My car is actually a Mazda Lantis, which is similar to the Protege. The problem is very sporadic and has been occuring for just over a year. One minute I'm driving and the engine is fine, then next it starts shaking, sounds very rough and loses power and/or is extremely slow to accelerate. In fact you have to depress the accelerator further down than normal in order to get it to move and it's even worse going up hill; it barely moves. There's a strong gas smell and I've been told it's noticeable to vehicles behind me as well. As I mentioned, it's very sporadic. When it's misfiring, it can last 5 seconds, 5 minutes or even for the entire drive. The misfiring can go in and out and there doesn't seem to be any particular cause; it happens when it's idling in traffic, going up a hill, driving on flat road. Some times I get out of the car to go to the grocery store or drop off my children, then get back in minutes later and it misfires on starting. Weeks can go by without any problems where the engine is running nicely and then it happens again. Or, as it usually the case, it occurs at such dangerous times as just before you turn into incoming traffic. I've learnt not to take any chances when turning across vehicles or using roundabouts as you never know when it will start acting up. We've had two diagnostic scans which didn't reveal any codes and I've been informed it could be anything from ignition coils to sensors. I'm extremely frustrated and want to know how to realistically diagnose the problem without randomly (and expensively) changing parts. Thank you for any help you can provide me with.
What can I do if the diagnostic scan doesn't reveal a misfiring problem? on 2000 Mazda Protege
by LaPhoenix in Bena, VA on September 07, 2012
2 answers 10 comments
ANSWER by OneStopautocare on September 07, 2012
Check the engine compression, specification is 199 PSI. If the compression is low check for the timing belt to be off a tooth or for possible sticking piston rings.
Thanks for your help! I'll have someone look at it
ANSWER by pushrod on September 07, 2012
WHO SCANNED FOR CODES? A MECHANIC OR AN AUTO PARTS PLACE?
In both cases, mechanics. Why, does it make a difference?
COMMENT by ziptie12 on September 07, 2012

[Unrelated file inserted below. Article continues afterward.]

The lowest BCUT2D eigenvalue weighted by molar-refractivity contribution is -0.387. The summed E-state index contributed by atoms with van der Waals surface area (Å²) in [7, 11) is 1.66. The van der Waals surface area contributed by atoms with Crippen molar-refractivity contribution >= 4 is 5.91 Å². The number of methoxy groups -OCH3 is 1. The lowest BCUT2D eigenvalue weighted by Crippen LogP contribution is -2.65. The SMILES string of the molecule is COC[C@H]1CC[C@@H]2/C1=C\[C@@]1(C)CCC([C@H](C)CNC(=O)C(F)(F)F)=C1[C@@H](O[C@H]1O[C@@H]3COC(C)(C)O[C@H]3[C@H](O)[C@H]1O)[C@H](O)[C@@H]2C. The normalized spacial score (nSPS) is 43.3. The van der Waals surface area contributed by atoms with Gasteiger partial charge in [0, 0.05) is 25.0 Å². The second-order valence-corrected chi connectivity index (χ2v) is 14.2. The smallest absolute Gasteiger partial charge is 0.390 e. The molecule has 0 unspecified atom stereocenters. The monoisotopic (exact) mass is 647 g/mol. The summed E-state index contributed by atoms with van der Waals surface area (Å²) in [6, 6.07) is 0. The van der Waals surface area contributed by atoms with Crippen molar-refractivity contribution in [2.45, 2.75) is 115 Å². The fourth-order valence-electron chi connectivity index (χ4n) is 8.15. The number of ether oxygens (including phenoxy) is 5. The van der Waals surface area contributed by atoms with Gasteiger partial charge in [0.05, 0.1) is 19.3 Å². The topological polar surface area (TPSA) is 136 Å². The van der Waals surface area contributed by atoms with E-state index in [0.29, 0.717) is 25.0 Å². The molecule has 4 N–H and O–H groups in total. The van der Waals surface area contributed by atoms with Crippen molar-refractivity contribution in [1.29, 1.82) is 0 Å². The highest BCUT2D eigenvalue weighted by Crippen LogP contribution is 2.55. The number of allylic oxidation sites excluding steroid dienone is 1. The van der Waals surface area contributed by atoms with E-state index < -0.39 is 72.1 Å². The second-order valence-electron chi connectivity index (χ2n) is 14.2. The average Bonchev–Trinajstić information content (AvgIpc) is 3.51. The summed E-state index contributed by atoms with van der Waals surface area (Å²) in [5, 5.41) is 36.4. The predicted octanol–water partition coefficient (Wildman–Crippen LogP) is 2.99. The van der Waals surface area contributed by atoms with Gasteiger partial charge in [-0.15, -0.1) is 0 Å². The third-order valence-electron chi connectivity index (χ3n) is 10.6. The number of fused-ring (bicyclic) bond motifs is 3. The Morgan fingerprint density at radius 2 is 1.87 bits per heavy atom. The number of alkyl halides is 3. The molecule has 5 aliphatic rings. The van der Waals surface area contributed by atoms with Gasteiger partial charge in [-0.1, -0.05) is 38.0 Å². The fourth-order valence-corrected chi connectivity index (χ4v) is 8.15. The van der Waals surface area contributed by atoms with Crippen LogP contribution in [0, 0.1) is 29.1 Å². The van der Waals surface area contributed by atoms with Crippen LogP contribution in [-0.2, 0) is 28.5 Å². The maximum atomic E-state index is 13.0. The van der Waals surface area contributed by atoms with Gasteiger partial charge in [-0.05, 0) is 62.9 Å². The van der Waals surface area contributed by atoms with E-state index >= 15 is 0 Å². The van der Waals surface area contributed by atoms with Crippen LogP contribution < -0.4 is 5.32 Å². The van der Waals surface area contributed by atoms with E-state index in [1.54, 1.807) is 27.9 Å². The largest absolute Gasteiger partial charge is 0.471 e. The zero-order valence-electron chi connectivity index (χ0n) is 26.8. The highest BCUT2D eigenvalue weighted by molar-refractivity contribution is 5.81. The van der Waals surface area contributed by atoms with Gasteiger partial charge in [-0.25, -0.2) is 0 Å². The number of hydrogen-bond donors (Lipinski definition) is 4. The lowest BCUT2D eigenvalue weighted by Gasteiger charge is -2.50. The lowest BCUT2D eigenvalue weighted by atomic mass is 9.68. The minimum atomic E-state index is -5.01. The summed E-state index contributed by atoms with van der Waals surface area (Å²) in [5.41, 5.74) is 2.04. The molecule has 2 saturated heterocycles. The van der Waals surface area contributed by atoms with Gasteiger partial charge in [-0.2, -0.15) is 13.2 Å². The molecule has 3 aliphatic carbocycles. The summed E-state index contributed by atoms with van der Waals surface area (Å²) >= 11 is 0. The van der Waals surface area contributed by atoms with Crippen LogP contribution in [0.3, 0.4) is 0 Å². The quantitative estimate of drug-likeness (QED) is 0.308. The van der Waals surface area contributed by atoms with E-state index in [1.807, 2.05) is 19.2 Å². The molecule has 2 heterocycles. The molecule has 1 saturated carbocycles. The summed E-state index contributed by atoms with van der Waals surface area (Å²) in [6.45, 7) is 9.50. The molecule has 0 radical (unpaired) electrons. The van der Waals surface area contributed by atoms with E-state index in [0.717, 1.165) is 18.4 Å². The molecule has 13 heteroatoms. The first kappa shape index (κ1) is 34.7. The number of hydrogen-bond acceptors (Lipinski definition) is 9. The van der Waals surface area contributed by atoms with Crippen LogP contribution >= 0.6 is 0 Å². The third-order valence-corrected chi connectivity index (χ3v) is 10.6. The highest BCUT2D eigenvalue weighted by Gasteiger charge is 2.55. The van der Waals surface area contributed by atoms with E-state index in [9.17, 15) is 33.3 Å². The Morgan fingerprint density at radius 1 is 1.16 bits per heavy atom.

Yes. big difference in reading codes off a scanner and actually using the info to DIAGNOSE. OBD2 if your truly experiencing an ignition misfire , as opposed to an intermittent fault in another system that exhibits similar symptoms , then it should be seen on the live data under 'misfire counter' or something similar.
COMMENT by pushrod on September 07, 2012
Thank's) As for your trouble with the engine, has a MECHANIC had a chance to look at your car when it was acting up? Better yet with a GOOD scanner hooked up at that time? There are a lot of code readers that aren't designed to troubleshoot! However, some intermittent problems are verry hard to find. Hang in there one of your guys will find it! Good luck.
COMMENT by ziptie12 on September 09, 2012
And I don't think a compression problem , timing belt off a tooth , or sticking rings are problems that would fix themselves on and off for almost a year. DON'T forget the BASICS and forget the scan tool for a few minutes and use a vacuum guage. EYES are used on spark plugs (possibly with some magnification) to reveal other existing problems. Any history of body work would warrant an inspection of all grounds. ALL just random thoughts from an idiot. Hope they help.
COMMENT by LaPhoenix on September 10, 2012
To wetry: The mechanics have asked us to bring it to them when it acts up, course the problem is you can never tell. Once we were on the way to them and it cleared up just before getting there. But thanks again for your response, I'll go back to the dealers and ask them to tell me EXACTLY what comes up, or as ziptie suggests get back to the basics. To ziptie12: Hey, random thoughts from an "idiot" just may solve this thing, so here's a big thanks from this idiot :)
COMMENT by ziptie12 on September 20, 2012
PLEASE let us know what the progress is , if any yet.
COMMENT by LaPhoenix on September 25, 2012
None yet, since I need to raise the dough to go to get it checked. Sigh. It's been a truckload of money problems recently :(
COMMENT by ziptie12 on October 03, 2012
Been there , not fun. Hang in there.
COMMENT by LaPhoenix on October 10, 2012
UPDATE: Finally! It's been solved and you'll never believe what the problem was. There was a reason nothing showed up on the scan; it was just that a connection was loose. Literally. My boyfriend decided to take the bull by the horns and replace parts piece by piece until the car was fixed. Since we've been getting advice from just about every body under the sun, we started with the coil pack. But after changing it (he did it himself after being shown how easy it was) the engine was still misfiring. It was only on checking the cables (if that's what they're called) that are at the end of the coil pack and fit into the engine/near the spark plugs that he realized one of them was actually quite slack and sliding off slightly instead of fitting flush like the other. After experimenting, he saw the difference in engine idling with the cable loose and then with it fitted. So, a little tape later, voila, the problem is solved (albeit spending unnecessarily to buy a new coil pack since the old one was perfectly fine). But I'm just relieved it's finally over, and a little weirded out that one tiny thing could wreak so much havoc! Thanks anyhow guys. At least if anyone else has a similar problem, they can learn from my experience and always check the little things first before assuming it's a really big thing :) Seriously though, could you imagine spending a truckload of money and the only thing needed was a piece of tape? I'm still shaking my head